On the day of the accident, Underwood reported for work on the project at 6 a.m and signed off the job at 2 p.m. At the time of the accident, about 3 p.m., he was traveling west, towards Everett and Edmonds, on Stevens Pass Highway. Following the accident, tools were observed in the Underwood vehicle. Some of the tools, variously estimated as weighing up to 700 pounds, appeared to one witness to be in excess of the size required to be furnished by Underwood. A battery charger belonging to respondent also was in the automobile. Immediately following the accident and notification thereof, the project manager and Underwood's immediate supervisor went to the scene and thereafter, together with Mrs. Underwood, sought and ultimately obtained official release of the tools and equipment in the Underwood vehicle. During the course of seeking such release some representations were made relative to company ownership of some of the tools and/or equipment.

*198 Following the accident, Underwood filed a claim for workmen's compensation alleging that, at the time of the accident, he was in the course of his employment. After initiation of this suit, Underwood's counsel served upon appellant a copy of an answer admitting appellant's allegation upon the course-of-employment issue. Underwood subsequently abandoned his workmen's compensation claim and served and filed his present answer denying for lack of information the course-of-employment allegation. Mr. and Mrs. Underwood testified on deposition to an undefined fear for Underwood's job.

During the course of discovery proceedings, appellant's counsel alleged, upon information and belief, the existence of a nonowner liability insurance policy on behalf of respondent, contending in effect that if such policy insured employees going to and from work it would be relevant upon the course-of-employment issue. Discovery was refused and the refusal confirmed by court order.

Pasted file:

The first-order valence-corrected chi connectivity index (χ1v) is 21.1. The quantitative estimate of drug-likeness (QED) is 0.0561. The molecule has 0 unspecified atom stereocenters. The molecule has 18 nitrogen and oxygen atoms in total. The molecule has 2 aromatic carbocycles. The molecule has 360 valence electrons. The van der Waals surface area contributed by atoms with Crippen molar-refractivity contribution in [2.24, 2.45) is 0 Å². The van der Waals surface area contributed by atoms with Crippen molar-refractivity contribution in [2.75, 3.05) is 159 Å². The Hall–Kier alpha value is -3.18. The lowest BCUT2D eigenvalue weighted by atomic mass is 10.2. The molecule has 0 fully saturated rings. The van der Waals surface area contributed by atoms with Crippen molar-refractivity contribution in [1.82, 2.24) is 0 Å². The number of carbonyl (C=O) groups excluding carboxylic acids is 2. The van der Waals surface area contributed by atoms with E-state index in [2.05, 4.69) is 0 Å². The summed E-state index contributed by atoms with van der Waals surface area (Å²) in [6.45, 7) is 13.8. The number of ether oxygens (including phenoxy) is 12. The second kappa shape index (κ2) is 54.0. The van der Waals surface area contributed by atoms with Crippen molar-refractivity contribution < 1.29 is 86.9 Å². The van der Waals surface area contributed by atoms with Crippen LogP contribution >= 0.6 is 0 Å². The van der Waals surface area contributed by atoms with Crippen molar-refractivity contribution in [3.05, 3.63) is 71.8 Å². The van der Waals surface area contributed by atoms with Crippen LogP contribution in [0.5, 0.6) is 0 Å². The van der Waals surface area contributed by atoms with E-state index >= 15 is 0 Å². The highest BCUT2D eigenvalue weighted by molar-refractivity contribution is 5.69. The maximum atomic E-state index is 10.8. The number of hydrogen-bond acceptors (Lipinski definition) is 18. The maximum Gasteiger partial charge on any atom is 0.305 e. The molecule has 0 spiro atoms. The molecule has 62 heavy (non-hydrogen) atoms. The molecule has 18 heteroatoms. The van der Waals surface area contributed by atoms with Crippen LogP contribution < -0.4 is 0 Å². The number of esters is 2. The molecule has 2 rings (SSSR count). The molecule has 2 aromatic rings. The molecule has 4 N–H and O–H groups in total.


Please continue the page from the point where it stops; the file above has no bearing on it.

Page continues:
Appellant contends summary judgment to be inappropriate under the circumstances presented because, he asserts, an issue of credibility of witnesses exists. In support of this contention, plaintiff points to: (a) Underwood's action in filing and abandoning a workmen's compensation claim, and in serving and modifying his answer in this case; (b) the Underwoods' fear for Underwood's job with respondent; and (c) the representations and statements surrounding official release of the tools and equipment from the Underwood vehicle following the accident.

Respondent, on the other hand, contends these matters have been satisfactorily explained, and asserts it is otherwise amply demonstrated that Underwood, at the time of the accident, was simply an employee who, having finished his day's work, was on his way home.

[1-7] We, in company with other courts and text writers, have frequently cultivated the field of summary judgment. At the expense of repetition, our disposition of this case renders another walk around the field desirable. The following principles we conceive to be well established.